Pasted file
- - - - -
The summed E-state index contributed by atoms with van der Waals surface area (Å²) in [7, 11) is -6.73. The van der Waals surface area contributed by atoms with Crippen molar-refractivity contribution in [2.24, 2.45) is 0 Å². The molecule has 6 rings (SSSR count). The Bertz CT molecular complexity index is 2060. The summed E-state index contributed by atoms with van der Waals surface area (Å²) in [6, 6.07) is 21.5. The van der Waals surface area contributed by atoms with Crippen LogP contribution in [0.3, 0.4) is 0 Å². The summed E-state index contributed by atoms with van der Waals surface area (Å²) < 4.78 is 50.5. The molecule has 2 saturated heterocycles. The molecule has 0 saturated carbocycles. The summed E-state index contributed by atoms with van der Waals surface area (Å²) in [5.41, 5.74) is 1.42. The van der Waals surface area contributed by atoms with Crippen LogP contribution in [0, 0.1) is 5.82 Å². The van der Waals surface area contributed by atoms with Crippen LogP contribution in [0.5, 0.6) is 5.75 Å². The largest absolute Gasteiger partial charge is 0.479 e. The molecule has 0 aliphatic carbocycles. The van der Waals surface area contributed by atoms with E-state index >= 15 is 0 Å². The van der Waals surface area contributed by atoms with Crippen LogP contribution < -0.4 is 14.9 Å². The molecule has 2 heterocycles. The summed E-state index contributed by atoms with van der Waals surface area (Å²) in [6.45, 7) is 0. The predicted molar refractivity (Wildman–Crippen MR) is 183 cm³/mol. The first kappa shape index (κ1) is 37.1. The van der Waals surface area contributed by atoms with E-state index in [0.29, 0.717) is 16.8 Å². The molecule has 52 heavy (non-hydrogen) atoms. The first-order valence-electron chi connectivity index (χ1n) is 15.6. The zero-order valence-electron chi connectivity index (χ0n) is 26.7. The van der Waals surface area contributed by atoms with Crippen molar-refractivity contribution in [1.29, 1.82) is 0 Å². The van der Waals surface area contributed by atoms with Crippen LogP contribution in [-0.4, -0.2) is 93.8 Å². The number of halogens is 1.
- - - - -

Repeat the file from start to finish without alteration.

The summed E-state index contributed by atoms with van der Waals surface area (Å²) in [7, 11) is -6.73. The van der Waals surface area contributed by atoms with Crippen molar-refractivity contribution in [2.24, 2.45) is 0 Å². The molecule has 6 rings (SSSR count). The Bertz CT molecular complexity index is 2060. The summed E-state index contributed by atoms with van der Waals surface area (Å²) in [6, 6.07) is 21.5. The van der Waals surface area contributed by atoms with Crippen LogP contribution in [0.3, 0.4) is 0 Å². The summed E-state index contributed by atoms with van der Waals surface area (Å²) < 4.78 is 50.5. The molecule has 2 saturated heterocycles. The molecule has 0 saturated carbocycles. The summed E-state index contributed by atoms with van der Waals surface area (Å²) in [5.41, 5.74) is 1.42. The van der Waals surface area contributed by atoms with Crippen LogP contribution in [0, 0.1) is 5.82 Å². The van der Waals surface area contributed by atoms with Crippen LogP contribution in [0.5, 0.6) is 5.75 Å². The largest absolute Gasteiger partial charge is 0.479 e. The molecule has 0 aliphatic carbocycles. The van der Waals surface area contributed by atoms with E-state index >= 15 is 0 Å². The van der Waals surface area contributed by atoms with Crippen LogP contribution < -0.4 is 14.9 Å². The molecule has 2 heterocycles. The summed E-state index contributed by atoms with van der Waals surface area (Å²) in [6.45, 7) is 0. The predicted molar refractivity (Wildman–Crippen MR) is 183 cm³/mol. The first kappa shape index (κ1) is 37.1. The van der Waals surface area contributed by atoms with E-state index in [0.29, 0.717) is 16.8 Å². The molecule has 52 heavy (non-hydrogen) atoms. The first-order valence-electron chi connectivity index (χ1n) is 15.6. The zero-order valence-electron chi connectivity index (χ0n) is 26.7. The van der Waals surface area contributed by atoms with Crippen molar-refractivity contribution in [1.29, 1.82) is 0 Å². The van der Waals surface area contributed by atoms with Crippen LogP contribution in [-0.4, -0.2) is 93.8 Å². The number of halogens is 1.